April 18, 2012
Volume 7 - Issue 16    

DynaMed Weekly Update

For the week ending April 13, 2012 

Last week 787 articles were evaluated via DynaMed's Systematic Literature Surveillance and 271 were added to DynaMed content.    

 

Based on the editors' criteria of selecting "articles most likely to change clinical practice," two articles of significant interest was selected for the DynaMed Weekly Update. 
Feature Article

Addition of Cervical Pessary to Expectant Management Reduces Risk of Preterm Birth in Women with Short Cervical Length

 

Short cervical length is associated with increased risk of preterm birth, a major cause of perinatal morbidity and mortality. Some women are treated with cervical cerclage, but cerclage is indicated for women with short cervix length only if they have a history of at least 1 previous preterm delivery. Observational studies have suggested that cervical pessaries may reduce preterm births, but evidence from randomized trials has been lacking. A new large trial compared the use of a cervical pessary plus expectant management vs. expectant management only in 385 pregnant women with cervical length ≤ 25 mm (measured by transvaginal ultrasound at 18-22 weeks gestation).

 

All women were asymptomatic at randomization and had no major fetal abnormalities. About 11% had a history of preterm birth and 50% were nulliparous. Expectant management included clinical examination every month until delivery and transabdominal ultrasound assessment of fetal biometries and wellbeing. Women in the pessary group were given instructions on management and advised to report any symptoms immediately.

 

The rate of spontaneous delivery < 34 weeks was significantly lower in the pessary group (6% vs. 27%, p < 0.0001, NNT 5) (level 1 [likely reliable] evidence). The pessary group also had lower rates of spontaneous delivery at < 28 weeks (2% vs. 8%, p = 0.0058, NNT 17) and < 37 weeks (22% vs. 59%, p < 0.0001, NNT 3). Corticosteroids were given for fetal maturation in 42% vs. 64% (p < 0.001, NNT 5), and the incidence of respiratory distress in neonates was 3% vs. 12% (p = 0.003, NNT 11). Neonates born to women in the pessary group had lower rates of birth weight < 1500 g (5% vs. 14%, p = 0.004), and < 2500 g (9% vs. 29%, p < 0.0001). All women with pessaries reported increased vaginal discharge compared to 46% in the control group (p = 0.002, NNH 2) (Lancet 2012 Apr 2 early online). These results suggest that a cervical pessary may be an alternative for women considering a cerclage procedure and is an option when cerclage is not indicated.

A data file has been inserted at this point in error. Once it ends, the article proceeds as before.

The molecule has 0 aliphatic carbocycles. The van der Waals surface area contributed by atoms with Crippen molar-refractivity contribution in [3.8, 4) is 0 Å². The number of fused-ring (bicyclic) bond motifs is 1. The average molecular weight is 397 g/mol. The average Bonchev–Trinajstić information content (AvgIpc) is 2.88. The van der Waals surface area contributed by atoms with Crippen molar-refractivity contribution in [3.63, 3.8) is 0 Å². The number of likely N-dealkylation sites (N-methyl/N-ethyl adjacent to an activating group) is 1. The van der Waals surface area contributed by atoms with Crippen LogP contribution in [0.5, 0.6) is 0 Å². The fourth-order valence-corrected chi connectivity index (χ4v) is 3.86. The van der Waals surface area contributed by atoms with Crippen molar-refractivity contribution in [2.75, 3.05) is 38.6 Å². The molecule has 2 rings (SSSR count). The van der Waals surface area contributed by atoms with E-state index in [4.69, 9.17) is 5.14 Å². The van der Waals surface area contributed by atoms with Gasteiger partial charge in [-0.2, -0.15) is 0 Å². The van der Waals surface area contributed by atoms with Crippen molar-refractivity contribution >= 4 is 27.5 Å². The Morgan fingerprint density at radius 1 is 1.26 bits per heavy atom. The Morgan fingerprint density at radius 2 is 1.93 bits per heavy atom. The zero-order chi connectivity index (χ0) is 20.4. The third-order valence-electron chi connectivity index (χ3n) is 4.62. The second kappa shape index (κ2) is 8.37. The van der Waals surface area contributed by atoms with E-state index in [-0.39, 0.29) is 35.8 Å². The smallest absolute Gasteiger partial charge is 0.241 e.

For more information, see the Prevention of preterm birth and preterm labor topic in DynaMed.


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American College of Physicians (ACP) Conference

Please stop by the DynaMed booth (#1517) at the ACP Conference April 19th through the 21st. It's a great opportunity to give feedback, offer content suggestions, and explore collaboration opportunities.

Society of Teachers of Family Medicine (STFM) Conference 

Learn more about EBM and scholarly activity at seminars and education sessions at the STFM Annual Spring Conference April 25th through the 29th.

Saturday, April 28

S41: 10:30-12:00; Engaging Scholarly Activity: Electronic Peer Review of Evidence William Cayley Jr, MD; Brian Alper, MD, MSPH; Michael Mendoza, MD, MPH; Susan Hadley, MD

S43: 1:45-3:15; Using Electronic Knowledge Resources at the Point of Precepting William Cayley Jr, MD; Michael Mendoza, MD, MPH; Ingrid Watkins, MD; Mathew Devine, DO; Alexander Chessman, MD